“It is consistent with the behavior of a line originating from the decay of dark matter particles,” the authors wrote in a pre-print of the study.

This weird light signal, they think, could be coming from the destruction of a hypothetical particle called a sterile neutrino (which, if it exists, might help explain dark matter). But it’s going to take a lot of follow-up study to determine whether this signal is a scientific breakthrough or an anomalous blip.

“Future detections or non-detections of this line in multiple astrophysical targets may help to reveal its nature,” the study authors wrote.

Japan’s upcoming Astro-H mission, they said, might allow them to do just that.

Source :Science Tech Today

Is Dark Energy Evaporating Dark Matter?


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cientists at the University of Rome and Portsmouth recently published a paper which describes dark matter slowly being engulfed by dark energy.

Dark matter is almost completely undetectable matter that astronomers and cosmologists have calculated to exist within our universe, hence the name “dark”. Whereas dark energy is an accepted model of energy that permeates all matter and space, and is responsible for the acceleration of the expansion of the universe (to find out more about the two, click on the links above)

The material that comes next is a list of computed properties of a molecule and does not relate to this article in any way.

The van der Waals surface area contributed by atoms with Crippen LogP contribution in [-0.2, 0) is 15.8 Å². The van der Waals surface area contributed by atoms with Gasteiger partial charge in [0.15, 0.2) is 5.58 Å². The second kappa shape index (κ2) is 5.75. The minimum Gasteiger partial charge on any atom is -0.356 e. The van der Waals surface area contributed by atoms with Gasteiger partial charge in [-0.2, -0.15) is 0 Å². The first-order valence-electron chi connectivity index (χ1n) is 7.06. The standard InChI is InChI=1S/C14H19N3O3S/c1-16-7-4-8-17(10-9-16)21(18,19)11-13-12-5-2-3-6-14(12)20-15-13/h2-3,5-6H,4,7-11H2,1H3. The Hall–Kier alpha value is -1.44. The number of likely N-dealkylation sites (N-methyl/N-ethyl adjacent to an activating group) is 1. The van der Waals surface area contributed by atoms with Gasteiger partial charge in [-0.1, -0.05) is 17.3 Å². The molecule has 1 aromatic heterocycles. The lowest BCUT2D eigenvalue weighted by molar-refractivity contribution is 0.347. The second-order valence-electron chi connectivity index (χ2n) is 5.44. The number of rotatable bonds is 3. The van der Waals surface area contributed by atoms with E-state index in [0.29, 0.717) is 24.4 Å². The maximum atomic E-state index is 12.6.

Why are they of interest now?

In the paper, the cosmologists discuss how recent astronomical data favours the idea that dark energy grows as it interacts with dark matter, which can help explain the mechanics of the expansion of the universe.

“If the dark energy is growing and dark matter is evaporating we will end up with a big, empty, boring universe with almost nothing in it,” said the Director of Portsmouth’s Institute of Cosmology and Gravitation, Professor David Wands.

Professor Wands continues by stating that “Dark matter provides a framework for structures to grow in the Universe. The galaxies we see are built on that scaffolding and what we are seeing here, in these findings, suggests that dark matter is evaporating, slowing that growth of structure,”.